while i haven't been shooting since school, i have been watching and learning, and it's paying off. [having a broader arsenal of 'brushes' since college helps, too]. there were times when i would look at a scene and be quite happy, and other times when i would be at the limit of what i could try with the time and resources available and think, 'well, it looks like a 'jeff' scene'. for the director's last movie, his cameraman wasn't someone who was a 'cinematographer' so much as he was a 'moviemaker', and so i think the attention paid to the camerawork is higher, but, for better or worse, i never really feel comfortable until the director and crew are exclaiming how freakin' amazing the shots look.

when i wasn't musing about the philosophy of leadership, i was musing about the philosophy of lighting. like so many other things, the skill and difference is in the details. an average person with a camera shooting a landscape would get an image 90% identical to a professional cinematographer. but that 10% makes all the difference. being able to see where 'good enough' and can become 'even better'; where a shadow could be lessened, where a little gold light could be bounced, that is where the subtle but significant changes are. looking back on my own work, the shots i am most proud of are those where i saw space for a detail--a little light placed down the cliff, acting as the glow from the city lights below, the light hidden in the hummer's sun visor; and on monday, we were at the peaks ice arena, where the light is prett even and flat and generally usuable. put i had our grip just 'float' a small, soft light off camera, so that the light on their faces was a little brighter on one side. they didn't 'need' it, but once it was there, they looked better.

ice. yes, my first day as a professional d.p. we shot a hockey game scene--maybe i was inspired to take the hockey class my last semester at school.... out there on the ice [on skates] with the camera was interesting, and we shot several small moments with blocked scenes; actors scoring, checking, getting revenge, etc. but we also needed some general shots of the game. so the director called both teams together and had them do a full on scrimmage, first warning them to watch out for me.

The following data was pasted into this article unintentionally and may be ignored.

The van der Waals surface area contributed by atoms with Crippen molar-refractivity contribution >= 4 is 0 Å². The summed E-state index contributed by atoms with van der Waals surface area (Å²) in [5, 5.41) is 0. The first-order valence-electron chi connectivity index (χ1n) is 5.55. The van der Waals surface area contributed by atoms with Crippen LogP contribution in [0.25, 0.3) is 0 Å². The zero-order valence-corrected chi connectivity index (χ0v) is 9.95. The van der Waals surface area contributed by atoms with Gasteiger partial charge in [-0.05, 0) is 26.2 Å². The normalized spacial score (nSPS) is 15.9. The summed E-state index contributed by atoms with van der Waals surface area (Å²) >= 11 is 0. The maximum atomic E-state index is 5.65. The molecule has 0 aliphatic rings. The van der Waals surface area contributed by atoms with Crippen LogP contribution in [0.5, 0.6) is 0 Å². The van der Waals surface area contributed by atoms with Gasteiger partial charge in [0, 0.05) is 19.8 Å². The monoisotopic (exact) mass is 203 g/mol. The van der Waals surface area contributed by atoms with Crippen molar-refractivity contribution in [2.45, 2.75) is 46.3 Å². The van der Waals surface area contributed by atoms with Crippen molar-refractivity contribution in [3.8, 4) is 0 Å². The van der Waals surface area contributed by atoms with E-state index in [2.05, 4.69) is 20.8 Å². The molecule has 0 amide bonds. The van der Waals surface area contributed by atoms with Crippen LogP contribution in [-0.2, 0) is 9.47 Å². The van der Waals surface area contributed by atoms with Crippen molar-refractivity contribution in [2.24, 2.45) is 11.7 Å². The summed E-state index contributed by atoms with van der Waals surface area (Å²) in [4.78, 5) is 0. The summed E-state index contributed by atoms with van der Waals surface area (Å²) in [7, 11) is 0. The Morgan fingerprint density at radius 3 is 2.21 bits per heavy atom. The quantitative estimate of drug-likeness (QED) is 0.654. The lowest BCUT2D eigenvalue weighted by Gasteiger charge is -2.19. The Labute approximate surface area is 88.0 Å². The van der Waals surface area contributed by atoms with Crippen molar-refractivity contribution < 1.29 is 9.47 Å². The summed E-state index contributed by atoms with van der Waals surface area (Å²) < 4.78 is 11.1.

i'm confortable enough on the ice, but when i'm trying to also shoot a movie and dodge hockey players [whose minds are on the puck, not the camera guy], i begin to wish i could use more than 10% of my brain. i got some good shots of the game, and had a few close calls with some focused players. as i was coming around and following the puck rather well, even getting a little ambitious, a player crashed in front of me and i couldn't do anything about it.

falling over him, i was glad that my cinematographer instincts were still sharp: 'i heal; the camera doesn't'. my arms were out, because that's what we do when we fall--we want to brace ourselves. unfortunately, in my hand was the camera. instict overrode instict, and i tucked the camera in toward me, meaning i landed on my bent wrist.
when the flash of action was over, i was lying on the ice and wondering what condition the camera was in and what the was that i saw go spinning across the ice when i landed.

the spinning object was the battery, and the camera seemed to be fine. yes, i was proud of myself. my wrist still hurts [just a nasty bruise], but the cheers that came from the section full of extras as i stood up did wonders.

my mom makes 'to do' lists each day, and crosses things off as she does them. she once told me that if you do something that wasn't on your list, put it on the list so that you can cross it off, too. i am putting 'shoot a movie on ice skates' on my list of life goals and am crossing it off.

[for those of you wondering, yes, i still wear my 'ninja cinematographer' headband]

1 comment:

Em said...

Jeff I strongly suspect you are particularly well suited for leadership opportunities. Primarily because you have a disposition that does not lend itself well to self-absorption, so you stay focused on what needs to be done.... in a "forget yourself and go to work" sort of way.

And even if you do "arrive" at the owning-a tiger level on IMDB and such, you'll still be looking and reaching for ways to be better.

All things I like about you.